How Will Rising Costs of Cancer Care Fare Under Healthcare Reform?

The healthcare industry as a whole has borne the brunt of cost containment initiatives by the government under healthcare reform via replacing fee-for-service with pay-for-performance reimbursement strategies; increasing the efficiency of care; and, by improving quality of care to reduce the number of treatments and days spent in the hospital, among others.  However, while many “low cost” medical areas, e.g., primary care services, are encouraged by, and will hopefully flourish under, the healthcare reform, some specialty services have suffered under these cost containment initiatives.  Cancer care is a growing healthcare field, but it is also among some of the more expensive treatment plans in the healthcare industry.  In 1999, the Institute of Medicine (IOM) co-authored a report on the dubious state of quality cancer care in the U.S., noting that “…for many Americans with cancer, there is a wide gulf between what could be construed as the ideal and the reality of their experience with cancer care.”1  In a follow-up report, published in 2013, the IOM noted that the recommendations in the 1999 report had limited uptake and, with identification of additional practice gaps in the interim, “…our current cancer care delivery system falls short in terms of consistency in the delivery of care that is patient-centered, evidence based, and coordinated.”2

As medical research, technology, and treatments have improved over the decades, so have physicians’ abilities to detect and treat cancer.  Cancer is currently the second most common cause of death in the U.S., accounting for approximately one of every 4 deaths; it is estimated that over 575,000 deaths will occur from cancer and approximately 1,660,290 new cancer cases will be diagnosed in 2013 alone.3   A recent analysis found that while cancer incidence has been on the decline, survival has improved, resulting in an estimated 31% increase in the number of cancer survivors from 2010 to 2020. 4  Of note, due to the aging baby boomer population, 42% of the estimated increase in survivorship is in the 65 years of age and older population.5  Based on this analysis, it was determined that the cost of cancer care in 2020 could increase anywhere from 39% to 66% from 2010 estimates (accounting for $173 billion to $207 billion, respectively).6  The increasing survival rates, in addition to growing trends in physician shortages and more complex and prolonged treatments of exorbitant cost, have led cancer care to a virtual precipice in a healthcare environment moving toward more stringent cost containment and efficiency goals.7  Regarding cost of care challenges, the 2013 IOM report notes that “the cost of cancer care is rising much faster than for other diseases, and there are few systematic efforts or incentives to eliminate waste and the use of ineffective therapies.”8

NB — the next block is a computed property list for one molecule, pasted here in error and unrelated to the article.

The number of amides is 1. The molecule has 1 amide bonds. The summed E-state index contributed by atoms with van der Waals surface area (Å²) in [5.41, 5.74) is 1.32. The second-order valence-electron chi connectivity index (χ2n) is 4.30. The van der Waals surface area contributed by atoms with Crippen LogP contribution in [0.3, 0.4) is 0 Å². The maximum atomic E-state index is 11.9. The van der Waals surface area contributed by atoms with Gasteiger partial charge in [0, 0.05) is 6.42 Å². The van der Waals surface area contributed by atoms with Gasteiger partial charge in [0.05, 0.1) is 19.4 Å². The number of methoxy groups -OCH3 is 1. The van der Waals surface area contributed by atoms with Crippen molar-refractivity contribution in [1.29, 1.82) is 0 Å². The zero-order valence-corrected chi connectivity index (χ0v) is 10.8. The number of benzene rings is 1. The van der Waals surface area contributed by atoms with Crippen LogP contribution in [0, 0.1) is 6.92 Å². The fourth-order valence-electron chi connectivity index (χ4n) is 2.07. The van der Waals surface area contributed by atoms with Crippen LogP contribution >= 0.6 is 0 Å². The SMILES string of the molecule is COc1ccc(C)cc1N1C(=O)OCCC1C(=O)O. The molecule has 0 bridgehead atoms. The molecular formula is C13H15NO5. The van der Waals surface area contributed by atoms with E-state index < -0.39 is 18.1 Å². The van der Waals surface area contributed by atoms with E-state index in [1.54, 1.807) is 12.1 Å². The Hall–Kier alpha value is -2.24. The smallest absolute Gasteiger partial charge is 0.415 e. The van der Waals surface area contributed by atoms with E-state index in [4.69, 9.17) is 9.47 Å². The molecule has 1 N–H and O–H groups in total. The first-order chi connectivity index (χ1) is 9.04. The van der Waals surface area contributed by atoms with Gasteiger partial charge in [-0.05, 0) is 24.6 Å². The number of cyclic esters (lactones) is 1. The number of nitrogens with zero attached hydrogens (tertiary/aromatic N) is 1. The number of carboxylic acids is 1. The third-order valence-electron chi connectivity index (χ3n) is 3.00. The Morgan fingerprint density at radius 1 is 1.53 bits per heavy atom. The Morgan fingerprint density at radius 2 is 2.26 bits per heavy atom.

The IOM report sets forth six interconnected components felt to be integral to developing a better quality oncology care system while simultaneously eliminating waste and unnecessary cost, namely: (1) creating an environment to support engaged patients; (2) maintaining an appropriately trained and adequately staffed, coordinated workforce; (3) providing evidence-based care; (4) utilizing information technology to support quality of care and performance improvements; (5) translating evidence into clinical performance and quality improvement; and, (6) providing affordable and accessible cancer care.9  The report also discusses various aspects of each of these components within the context of the current marketplace and sets forth recommendations and strategies to achieve these goals.

While the relative immobility of quality and performance indicators in the oncology field over the past decade appears disappointing, this trend is not new in the healthcare delivery system.  Many medical specialties, other providers, and consumers are all struggling with the trials of a changing healthcare infrastructure and the development of strategies to improve in the midst of reform.  Cancer care, highly impacted by the growing baby boomer population and expectations to decrease cost of care, faces the same challenges as many medical specialties.  With a blueprint for improvement provided by the recent IOM report, it remains to be seen whether the inconsistent performance of providers across the U.S. can adopt the proposed recommendations and whether they will create the desired outcomes in an era of reform.

“Ensuring Quality Cancer Care”, By Maria Hewitt and Joseph V. Simone ed., Washington D.C., National Academy Press, 1999, p. 2

“Delivering High-Quality Cancer Care: Charting a New Course for a System in Crisis”, By Levit et al., Institute of Medicine, 2013 (Pre-publication copy), p. xii

“Cancer Facts & Figures 2013”, By the ACS, 2013, (Accessed 11/8/13), p. 1

“Projections of the Cost of Cancer Care in the United States: 2010-2020”, By Mariotto et al., Journal of the National Cancer Institute, January 12, 2011 (Advance access publication), pp. 120-121


Ibid, By Mariotto et al., January 12, 2011, pp. 122, 124

“Confronting A Crisis in Cancer Care Delivery”, By Jessica Bylander, Health Affairs, Vol. 32, No. 10 (2013), p. 1695

Ibid, By Levit et al., 2013, p. xii

Ibid, By Levit et al., 2013, pp. 1-13 – 1-15

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